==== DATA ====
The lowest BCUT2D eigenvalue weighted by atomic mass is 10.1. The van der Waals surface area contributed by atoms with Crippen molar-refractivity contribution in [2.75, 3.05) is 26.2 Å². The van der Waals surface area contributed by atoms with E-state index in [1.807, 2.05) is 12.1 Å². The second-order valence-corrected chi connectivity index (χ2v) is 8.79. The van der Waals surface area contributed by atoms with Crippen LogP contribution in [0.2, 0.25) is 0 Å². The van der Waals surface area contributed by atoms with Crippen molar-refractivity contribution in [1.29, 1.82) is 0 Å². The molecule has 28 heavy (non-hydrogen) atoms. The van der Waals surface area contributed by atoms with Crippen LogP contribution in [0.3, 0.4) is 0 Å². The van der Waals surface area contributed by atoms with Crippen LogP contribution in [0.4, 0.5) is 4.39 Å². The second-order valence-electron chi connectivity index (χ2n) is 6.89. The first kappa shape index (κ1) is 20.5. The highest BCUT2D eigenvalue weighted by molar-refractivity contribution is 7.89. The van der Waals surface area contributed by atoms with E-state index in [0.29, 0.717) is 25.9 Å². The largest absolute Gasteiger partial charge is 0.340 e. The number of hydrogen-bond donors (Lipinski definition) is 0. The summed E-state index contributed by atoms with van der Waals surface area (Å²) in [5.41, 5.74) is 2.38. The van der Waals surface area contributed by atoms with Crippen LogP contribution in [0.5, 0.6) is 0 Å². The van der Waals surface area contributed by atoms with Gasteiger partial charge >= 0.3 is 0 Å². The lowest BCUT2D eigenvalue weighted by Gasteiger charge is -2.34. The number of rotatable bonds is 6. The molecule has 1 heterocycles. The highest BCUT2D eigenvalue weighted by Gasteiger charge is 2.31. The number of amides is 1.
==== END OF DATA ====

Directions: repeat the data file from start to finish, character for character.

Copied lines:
The lowest BCUT2D eigenvalue weighted by atomic mass is 10.1. The van der Waals surface area contributed by atoms with Crippen molar-refractivity contribution in [2.75, 3.05) is 26.2 Å². The van der Waals surface area contributed by atoms with E-state index in [1.807, 2.05) is 12.1 Å². The second-order valence-corrected chi connectivity index (χ2v) is 8.79. The van der Waals surface area contributed by atoms with Crippen LogP contribution in [0.2, 0.25) is 0 Å². The van der Waals surface area contributed by atoms with Crippen molar-refractivity contribution in [1.29, 1.82) is 0 Å². The molecule has 28 heavy (non-hydrogen) atoms. The van der Waals surface area contributed by atoms with Crippen LogP contribution in [0.3, 0.4) is 0 Å². The van der Waals surface area contributed by atoms with Crippen LogP contribution in [0.4, 0.5) is 4.39 Å². The second-order valence-electron chi connectivity index (χ2n) is 6.89. The first kappa shape index (κ1) is 20.5. The highest BCUT2D eigenvalue weighted by molar-refractivity contribution is 7.89. The van der Waals surface area contributed by atoms with E-state index in [0.29, 0.717) is 25.9 Å². The largest absolute Gasteiger partial charge is 0.340 e. The number of hydrogen-bond donors (Lipinski definition) is 0. The summed E-state index contributed by atoms with van der Waals surface area (Å²) in [5.41, 5.74) is 2.38. The van der Waals surface area contributed by atoms with Crippen LogP contribution in [0.5, 0.6) is 0 Å². The van der Waals surface area contributed by atoms with Gasteiger partial charge >= 0.3 is 0 Å². The lowest BCUT2D eigenvalue weighted by Gasteiger charge is -2.34. The number of rotatable bonds is 6. The molecule has 1 heterocycles. The highest BCUT2D eigenvalue weighted by Gasteiger charge is 2.31. The number of amides is 1.